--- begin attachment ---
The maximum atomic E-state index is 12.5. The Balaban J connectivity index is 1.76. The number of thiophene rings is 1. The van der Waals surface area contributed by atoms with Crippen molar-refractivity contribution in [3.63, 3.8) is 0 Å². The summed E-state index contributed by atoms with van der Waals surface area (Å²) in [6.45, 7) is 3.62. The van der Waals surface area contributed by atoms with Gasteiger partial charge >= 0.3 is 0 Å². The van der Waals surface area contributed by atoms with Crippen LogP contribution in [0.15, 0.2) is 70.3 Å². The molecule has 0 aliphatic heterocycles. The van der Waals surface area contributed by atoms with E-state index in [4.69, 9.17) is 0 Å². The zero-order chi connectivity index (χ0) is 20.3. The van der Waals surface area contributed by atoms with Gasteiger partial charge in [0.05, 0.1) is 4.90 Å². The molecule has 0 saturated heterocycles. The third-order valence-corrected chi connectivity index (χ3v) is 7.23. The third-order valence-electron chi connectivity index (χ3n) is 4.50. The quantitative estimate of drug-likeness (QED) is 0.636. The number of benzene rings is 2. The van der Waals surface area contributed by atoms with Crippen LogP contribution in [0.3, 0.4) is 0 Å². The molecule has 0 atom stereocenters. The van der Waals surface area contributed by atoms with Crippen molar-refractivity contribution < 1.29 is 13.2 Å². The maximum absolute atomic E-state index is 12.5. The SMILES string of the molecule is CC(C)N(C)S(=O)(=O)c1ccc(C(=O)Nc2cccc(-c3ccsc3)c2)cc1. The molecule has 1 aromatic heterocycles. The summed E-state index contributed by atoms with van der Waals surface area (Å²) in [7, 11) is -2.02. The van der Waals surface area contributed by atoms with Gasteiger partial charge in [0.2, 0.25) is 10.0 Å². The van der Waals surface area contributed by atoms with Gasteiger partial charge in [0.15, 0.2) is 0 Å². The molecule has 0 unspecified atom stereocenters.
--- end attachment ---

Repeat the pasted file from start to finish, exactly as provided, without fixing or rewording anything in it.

The maximum atomic E-state index is 12.5. The Balaban J connectivity index is 1.76. The number of thiophene rings is 1. The van der Waals surface area contributed by atoms with Crippen molar-refractivity contribution in [3.63, 3.8) is 0 Å². The summed E-state index contributed by atoms with van der Waals surface area (Å²) in [6.45, 7) is 3.62. The van der Waals surface area contributed by atoms with Gasteiger partial charge >= 0.3 is 0 Å². The van der Waals surface area contributed by atoms with Crippen LogP contribution in [0.15, 0.2) is 70.3 Å². The molecule has 0 aliphatic heterocycles. The van der Waals surface area contributed by atoms with E-state index in [4.69, 9.17) is 0 Å². The zero-order chi connectivity index (χ0) is 20.3. The van der Waals surface area contributed by atoms with Gasteiger partial charge in [0.05, 0.1) is 4.90 Å². The molecule has 0 saturated heterocycles. The third-order valence-corrected chi connectivity index (χ3v) is 7.23. The third-order valence-electron chi connectivity index (χ3n) is 4.50. The quantitative estimate of drug-likeness (QED) is 0.636. The number of benzene rings is 2. The van der Waals surface area contributed by atoms with Crippen LogP contribution in [0.3, 0.4) is 0 Å². The molecule has 0 atom stereocenters. The van der Waals surface area contributed by atoms with Crippen molar-refractivity contribution < 1.29 is 13.2 Å². The maximum absolute atomic E-state index is 12.5. The SMILES string of the molecule is CC(C)N(C)S(=O)(=O)c1ccc(C(=O)Nc2cccc(-c3ccsc3)c2)cc1. The molecule has 1 aromatic heterocycles. The summed E-state index contributed by atoms with van der Waals surface area (Å²) in [7, 11) is -2.02. The van der Waals surface area contributed by atoms with Gasteiger partial charge in [0.2, 0.25) is 10.0 Å². The van der Waals surface area contributed by atoms with Gasteiger partial charge in [0.15, 0.2) is 0 Å². The molecule has 0 unspecified atom stereocenters.